Delivery Hero, Mrsool CEOs clash on how deal talks collapsed

With more than 100,000 delivery staff and 10 million customers in total, Mrsool plans to invest $300 million in the next five years as it increases its presence in Egypt and throughout the Gulf

Naif AlSamri (L), and Ayman Alsanad, co-founders of delivery app Mrsool. Image: Bloomberg

The chief executive officers of Delivery Hero SE and Mrsool have clashed on how deal talks between the two companies failed to result in a takeover of the Saudi delivery app.

Mrsool fielded multiple acquisition offers from Germany’s Delivery Hero and held talks, but decided it wanted to pursue an expansion that may include an initial public offering in the next two years, said Ayman Alsanad, Mrsool’s CEO and co-founder.

“Delivery Hero has a vision that is different from our own,” he said in an interview in Cairo.

However Niklas Oestberg, co-founder and CEO of Delivery Hero, shot back a response after the publication of Alsanad’s comments.

“This is simply not true,” said Oestberg in a tweet. “Delivery Hero walked as their growth plummeted and was significantly lower than Hungerstation’s.”

A spokesperson for Berlin-based Delivery Hero declined to comment.

The Middle East’s fledgling start-up scene is starting to pique the interest of global investors including SoftBank Group Corp. after consumers, confined to their homes during coronavirus lockdowns, got used to ordering more meals and groceries online.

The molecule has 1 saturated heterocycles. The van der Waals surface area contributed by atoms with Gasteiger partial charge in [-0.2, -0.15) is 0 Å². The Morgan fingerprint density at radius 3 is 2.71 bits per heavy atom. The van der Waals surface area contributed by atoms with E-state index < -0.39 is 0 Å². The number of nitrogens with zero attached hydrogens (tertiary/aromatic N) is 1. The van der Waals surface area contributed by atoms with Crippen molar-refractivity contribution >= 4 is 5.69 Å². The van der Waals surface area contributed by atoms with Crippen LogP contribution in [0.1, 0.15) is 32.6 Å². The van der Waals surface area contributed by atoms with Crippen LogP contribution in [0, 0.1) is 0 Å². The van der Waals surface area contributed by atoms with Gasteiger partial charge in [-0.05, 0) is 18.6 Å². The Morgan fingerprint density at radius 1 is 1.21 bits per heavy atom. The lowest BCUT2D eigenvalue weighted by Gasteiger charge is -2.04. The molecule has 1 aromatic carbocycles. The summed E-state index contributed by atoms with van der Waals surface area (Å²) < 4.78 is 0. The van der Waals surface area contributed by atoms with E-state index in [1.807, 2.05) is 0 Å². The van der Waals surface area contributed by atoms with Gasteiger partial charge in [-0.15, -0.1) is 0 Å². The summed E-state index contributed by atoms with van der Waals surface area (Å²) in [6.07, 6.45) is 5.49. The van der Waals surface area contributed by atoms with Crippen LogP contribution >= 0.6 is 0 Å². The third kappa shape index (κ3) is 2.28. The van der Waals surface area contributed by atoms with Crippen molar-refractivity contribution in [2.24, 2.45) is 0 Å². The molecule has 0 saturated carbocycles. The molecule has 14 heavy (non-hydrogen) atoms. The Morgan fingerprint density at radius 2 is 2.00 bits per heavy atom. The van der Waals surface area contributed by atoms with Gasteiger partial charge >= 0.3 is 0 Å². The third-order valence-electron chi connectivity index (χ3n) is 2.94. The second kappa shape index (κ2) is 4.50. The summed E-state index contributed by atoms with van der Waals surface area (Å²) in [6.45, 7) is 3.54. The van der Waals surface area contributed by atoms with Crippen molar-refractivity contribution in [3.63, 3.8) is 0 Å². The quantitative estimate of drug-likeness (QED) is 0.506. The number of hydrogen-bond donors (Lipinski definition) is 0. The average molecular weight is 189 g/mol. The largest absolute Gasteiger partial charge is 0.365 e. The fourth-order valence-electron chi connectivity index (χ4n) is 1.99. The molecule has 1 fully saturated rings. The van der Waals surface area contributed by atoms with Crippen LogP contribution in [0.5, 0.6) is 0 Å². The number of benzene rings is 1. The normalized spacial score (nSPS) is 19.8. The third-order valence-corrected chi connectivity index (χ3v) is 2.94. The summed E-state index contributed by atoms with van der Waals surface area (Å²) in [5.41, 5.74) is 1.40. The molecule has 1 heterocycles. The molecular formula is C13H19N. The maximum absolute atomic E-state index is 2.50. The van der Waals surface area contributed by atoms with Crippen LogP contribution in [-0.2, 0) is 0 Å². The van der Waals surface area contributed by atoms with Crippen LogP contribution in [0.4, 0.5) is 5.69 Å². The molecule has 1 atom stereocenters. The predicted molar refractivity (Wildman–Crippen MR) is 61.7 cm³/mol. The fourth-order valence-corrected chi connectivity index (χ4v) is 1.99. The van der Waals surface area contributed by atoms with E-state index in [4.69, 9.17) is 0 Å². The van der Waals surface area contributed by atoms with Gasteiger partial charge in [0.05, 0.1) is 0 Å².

Saudi Arabia is meanwhile looking to encourage tech companies to raise money on its stock exchange’s smaller market and make it a regional hub for start-ups.

Delivery Hero last year expanded its footprint in the Middle East by acquiring Dubai-based grocery delivery platform InstaShop. It also operates Talabat and Hungerstation across much of the region and owns Yemeksepeti in Turkey.

Oestberg said on Twitter this month that Hungerstation has been “delivering record after record” in Saudi Arabia.

Mrsool plans

Backed by STV, a venture fund financed by Saudi Telecom Co., Mrsool may list on the Saudi stock exchange – although Nasdaq is a possibility for an international offering, Alsanad said.

With more than 100,000 delivery staff and 10 million customers in total, Mrsool plans to invest $300 million in the next five years as it increases its presence in Egypt and throughout the Gulf. “Mrsool has high aspirations for the region,” Alsanad said.

The industry has also gained traction in the Middle East over the past year. Quick-commerce services are set to reach $20 billion in market value by 2024 after almost doubling to $9bn last year, technology researcher RedSeer Consulting predicts.

Delivery Hero last year expanded its footprint in the Middle East by acquiring Dubai-based grocery delivery platform InstaShop.

Established in 2015, Mrsool offers on-demand delivery services that recreate the bargaining dynamic of traditional markets for online orders. In Egypt, the Arab world’s most populous country, Mrsool is targeting 5 million customers versus the current 1.6 million, Alsanad said.

Once ranked among the top 30 on Apple’s App Store in Saudi Arabia, several notches above Facebook and Uber, Mrsool has since slipped outside the 50 most popular downloads, according to the latest daily figures.

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